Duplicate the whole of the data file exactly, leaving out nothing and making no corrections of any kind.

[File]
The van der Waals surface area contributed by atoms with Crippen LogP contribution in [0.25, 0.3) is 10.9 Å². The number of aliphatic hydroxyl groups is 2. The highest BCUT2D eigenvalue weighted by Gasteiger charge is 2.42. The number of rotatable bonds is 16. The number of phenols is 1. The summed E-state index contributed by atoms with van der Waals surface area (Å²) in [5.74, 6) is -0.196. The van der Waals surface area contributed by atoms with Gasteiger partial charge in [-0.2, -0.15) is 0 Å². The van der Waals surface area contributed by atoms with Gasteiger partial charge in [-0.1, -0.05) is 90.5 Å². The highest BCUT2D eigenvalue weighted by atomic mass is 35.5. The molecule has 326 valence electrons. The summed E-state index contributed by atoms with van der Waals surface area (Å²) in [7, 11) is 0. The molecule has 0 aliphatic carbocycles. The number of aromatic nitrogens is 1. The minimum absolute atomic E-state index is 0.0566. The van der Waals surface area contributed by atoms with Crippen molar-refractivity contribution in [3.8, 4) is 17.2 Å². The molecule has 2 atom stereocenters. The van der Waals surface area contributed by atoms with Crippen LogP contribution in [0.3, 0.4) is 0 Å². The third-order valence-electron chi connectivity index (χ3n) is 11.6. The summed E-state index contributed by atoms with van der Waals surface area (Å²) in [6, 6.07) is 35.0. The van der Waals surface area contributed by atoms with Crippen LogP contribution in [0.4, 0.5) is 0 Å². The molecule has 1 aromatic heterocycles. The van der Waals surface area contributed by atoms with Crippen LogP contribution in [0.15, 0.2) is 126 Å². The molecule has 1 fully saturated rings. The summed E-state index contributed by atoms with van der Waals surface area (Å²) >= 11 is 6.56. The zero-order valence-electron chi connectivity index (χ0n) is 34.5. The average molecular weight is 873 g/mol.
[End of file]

The van der Waals surface area contributed by atoms with Crippen LogP contribution in [0.25, 0.3) is 10.9 Å². The number of aliphatic hydroxyl groups is 2. The highest BCUT2D eigenvalue weighted by Gasteiger charge is 2.42. The number of rotatable bonds is 16. The number of phenols is 1. The summed E-state index contributed by atoms with van der Waals surface area (Å²) in [5.74, 6) is -0.196. The van der Waals surface area contributed by atoms with Gasteiger partial charge in [-0.2, -0.15) is 0 Å². The van der Waals surface area contributed by atoms with Gasteiger partial charge in [-0.1, -0.05) is 90.5 Å². The highest BCUT2D eigenvalue weighted by atomic mass is 35.5. The molecule has 326 valence electrons. The summed E-state index contributed by atoms with van der Waals surface area (Å²) in [7, 11) is 0. The molecule has 0 aliphatic carbocycles. The number of aromatic nitrogens is 1. The minimum absolute atomic E-state index is 0.0566. The van der Waals surface area contributed by atoms with Crippen molar-refractivity contribution in [3.8, 4) is 17.2 Å². The molecule has 2 atom stereocenters. The van der Waals surface area contributed by atoms with Crippen LogP contribution in [0.3, 0.4) is 0 Å². The third-order valence-electron chi connectivity index (χ3n) is 11.6. The summed E-state index contributed by atoms with van der Waals surface area (Å²) in [6, 6.07) is 35.0. The van der Waals surface area contributed by atoms with Crippen LogP contribution in [0.4, 0.5) is 0 Å². The molecule has 1 aromatic heterocycles. The van der Waals surface area contributed by atoms with Crippen LogP contribution in [0.15, 0.2) is 126 Å². The molecule has 1 fully saturated rings. The summed E-state index contributed by atoms with van der Waals surface area (Å²) >= 11 is 6.56. The zero-order valence-electron chi connectivity index (χ0n) is 34.5. The average molecular weight is 873 g/mol.